Mounting the broad steps that led to the cathedral entrance, the party passed into a cool, echoing chamber. As the Ronin's eyes adjusted, he became aware of a space of arches and high-vaulted ceilings, every surface and column inlaid with arabesques and fluted reliefs. Light flowed in through vast stained glass windows, falling in rich reds, blues and yellows across every surface. Each window seemed to depict a dozen scenes, all alike in the pure-white apparel their saints and apostles wore, alike in the swords each holy man bore and the ruby-red blood that flowed from the wounds of their opponents.

From the far end of the cathedral a muted chanting could be heard. Moving along the central aisle, the Ronin saw a ceremony underway in the sanctum at the cathedral's apex. There, a group of robed figures knelt before an ornate golden throne, chanting a benediction to the serene figure that sat above them. As the Ronin approached this holy scene, his gaze was struck by the stained glass that hung above it: an image of a bearded man, his body clothed in fine white armour, a flaming sword clutched in his hand. The flames that glowed about the blade were reflected in the figure's blazing eyes, and as the Ronin looked into the man's face, he knew suddenly that this was none other than the Christ, his light shining down upon those who ruled the godscape in his name. As the Ronin saw this image, it stirred up memories of the vision he'd witnessed in the freezing mountain passes, and he began to wonder at the significance of that vision, and of the correspondence it bore to this image of militant divinity.

As they approached the sanctum, two temple guardians stepped forth to block their path: men as heavy-set and authoritative in stamp as the commander, each wearing the same white cross emblazoned on their armour. Their eyes widened in shock and suspicion as they saw the hulking profile of the Ronin. The knight-commander stepped forwards to exchange words with them, and after a moment's tense conference they stepped aside so that he may approach the foot of the sanctum steps, his head bowed in silent deference.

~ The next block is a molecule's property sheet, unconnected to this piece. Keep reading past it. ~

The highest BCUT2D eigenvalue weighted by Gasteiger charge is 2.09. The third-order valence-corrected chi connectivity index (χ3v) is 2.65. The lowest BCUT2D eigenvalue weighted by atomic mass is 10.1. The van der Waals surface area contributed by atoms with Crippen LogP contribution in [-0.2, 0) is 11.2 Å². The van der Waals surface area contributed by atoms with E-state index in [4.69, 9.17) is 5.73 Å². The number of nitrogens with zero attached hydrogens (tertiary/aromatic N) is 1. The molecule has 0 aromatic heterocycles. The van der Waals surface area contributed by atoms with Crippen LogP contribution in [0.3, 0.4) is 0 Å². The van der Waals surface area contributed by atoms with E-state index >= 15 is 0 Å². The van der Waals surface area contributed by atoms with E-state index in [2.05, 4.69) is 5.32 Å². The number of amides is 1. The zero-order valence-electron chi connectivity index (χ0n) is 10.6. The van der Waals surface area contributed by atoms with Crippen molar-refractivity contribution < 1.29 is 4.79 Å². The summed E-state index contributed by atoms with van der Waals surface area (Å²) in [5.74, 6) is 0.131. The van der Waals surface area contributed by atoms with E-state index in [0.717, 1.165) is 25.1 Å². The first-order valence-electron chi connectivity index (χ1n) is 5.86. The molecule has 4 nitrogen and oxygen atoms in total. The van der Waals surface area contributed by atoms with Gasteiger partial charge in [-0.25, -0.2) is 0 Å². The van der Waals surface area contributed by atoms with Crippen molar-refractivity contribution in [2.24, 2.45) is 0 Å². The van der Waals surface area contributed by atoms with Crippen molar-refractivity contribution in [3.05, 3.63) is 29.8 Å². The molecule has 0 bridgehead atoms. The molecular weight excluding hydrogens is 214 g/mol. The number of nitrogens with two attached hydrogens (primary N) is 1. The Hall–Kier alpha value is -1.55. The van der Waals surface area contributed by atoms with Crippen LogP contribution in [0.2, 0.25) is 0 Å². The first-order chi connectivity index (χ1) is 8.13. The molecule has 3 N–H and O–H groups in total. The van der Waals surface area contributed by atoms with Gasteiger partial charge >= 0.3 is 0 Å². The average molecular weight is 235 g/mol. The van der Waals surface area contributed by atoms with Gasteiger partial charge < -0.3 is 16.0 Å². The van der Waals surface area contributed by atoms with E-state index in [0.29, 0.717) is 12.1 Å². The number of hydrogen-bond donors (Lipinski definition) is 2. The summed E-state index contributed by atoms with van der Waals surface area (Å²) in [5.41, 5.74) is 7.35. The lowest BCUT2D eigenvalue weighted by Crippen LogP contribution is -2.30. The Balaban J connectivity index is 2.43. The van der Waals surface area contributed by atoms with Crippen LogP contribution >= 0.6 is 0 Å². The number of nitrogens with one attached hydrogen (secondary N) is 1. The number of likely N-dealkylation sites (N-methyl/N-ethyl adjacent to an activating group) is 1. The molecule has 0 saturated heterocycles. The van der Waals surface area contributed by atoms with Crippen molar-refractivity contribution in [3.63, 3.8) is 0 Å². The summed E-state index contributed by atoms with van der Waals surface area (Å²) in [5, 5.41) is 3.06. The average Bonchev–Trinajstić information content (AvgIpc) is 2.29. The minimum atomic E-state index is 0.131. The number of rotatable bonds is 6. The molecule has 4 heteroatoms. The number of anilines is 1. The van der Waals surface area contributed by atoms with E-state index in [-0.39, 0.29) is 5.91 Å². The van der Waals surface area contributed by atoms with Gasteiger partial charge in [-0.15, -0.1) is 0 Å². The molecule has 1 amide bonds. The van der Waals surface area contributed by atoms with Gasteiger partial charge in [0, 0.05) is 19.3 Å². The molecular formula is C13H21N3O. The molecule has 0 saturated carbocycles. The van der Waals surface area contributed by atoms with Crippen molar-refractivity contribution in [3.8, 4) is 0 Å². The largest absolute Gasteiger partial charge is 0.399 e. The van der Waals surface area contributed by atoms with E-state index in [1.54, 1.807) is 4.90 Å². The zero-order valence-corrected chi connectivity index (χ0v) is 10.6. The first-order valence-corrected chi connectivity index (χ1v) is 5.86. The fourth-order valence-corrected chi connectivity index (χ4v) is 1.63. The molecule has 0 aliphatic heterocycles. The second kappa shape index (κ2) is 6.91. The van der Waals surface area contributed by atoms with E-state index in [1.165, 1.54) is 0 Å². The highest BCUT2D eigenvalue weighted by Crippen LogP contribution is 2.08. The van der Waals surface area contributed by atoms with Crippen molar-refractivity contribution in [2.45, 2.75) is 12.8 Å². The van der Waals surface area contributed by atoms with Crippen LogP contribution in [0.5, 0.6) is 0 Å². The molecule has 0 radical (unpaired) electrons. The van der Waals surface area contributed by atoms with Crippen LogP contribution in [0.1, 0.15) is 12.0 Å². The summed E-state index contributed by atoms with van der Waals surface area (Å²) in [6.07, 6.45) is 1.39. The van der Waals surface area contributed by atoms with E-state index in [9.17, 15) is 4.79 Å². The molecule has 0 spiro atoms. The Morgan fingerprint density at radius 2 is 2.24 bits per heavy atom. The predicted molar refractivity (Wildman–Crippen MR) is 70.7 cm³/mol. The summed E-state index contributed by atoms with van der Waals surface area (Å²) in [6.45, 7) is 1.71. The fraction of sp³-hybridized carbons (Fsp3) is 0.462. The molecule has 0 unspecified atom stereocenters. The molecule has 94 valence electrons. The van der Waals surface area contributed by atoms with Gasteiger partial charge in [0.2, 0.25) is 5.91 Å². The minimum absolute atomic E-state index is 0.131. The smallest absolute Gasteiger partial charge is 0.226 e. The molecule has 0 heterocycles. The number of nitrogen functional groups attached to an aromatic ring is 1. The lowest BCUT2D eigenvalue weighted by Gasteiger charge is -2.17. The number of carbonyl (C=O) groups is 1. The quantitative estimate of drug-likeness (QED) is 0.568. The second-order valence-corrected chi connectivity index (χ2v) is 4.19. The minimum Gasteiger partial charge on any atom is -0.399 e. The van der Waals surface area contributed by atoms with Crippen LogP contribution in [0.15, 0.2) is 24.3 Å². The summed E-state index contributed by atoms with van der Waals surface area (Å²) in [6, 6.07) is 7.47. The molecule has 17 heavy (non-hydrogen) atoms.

The guardians stepped towards the Ronin, tense with disapproval as their eyes swept him up and down. The nearest one let out a hiss:

“You stand on holy ground, heathen! Show some respect and cast down your eyes! The high sanctum will not be besmirched by your gaze. Now, your weapons there-” He indicated the hilt of the wakizashi and the empty scabbard that hung beside it, his finger going up to the sheathed arquebus at the Ronin's shoulder. “These are not permitted in the presence of the Holy Father. You will surrender them to me at once.”

Staring straight ahead, the Ronin shook his head.

“My warrior's code does not permit such an action. However, I give you my word-”

The temple guardian stepped forwards, his eyes blazing furiously.

“You dare-?!” He hissed. “Blasphemer! By the apostle's blade, you will obey!”

But the Ronin merely gave another shake of his head. With a snarl of outrage the guardian reached for the hilt of wakizashi; he found himself restrained by the Ronin's hand upon his wrist, gentle but insistent-

“Please refrain from touching my daisho.” The Ronin breathed without looking at him. “If you do, I shall have no choice but to kill you.”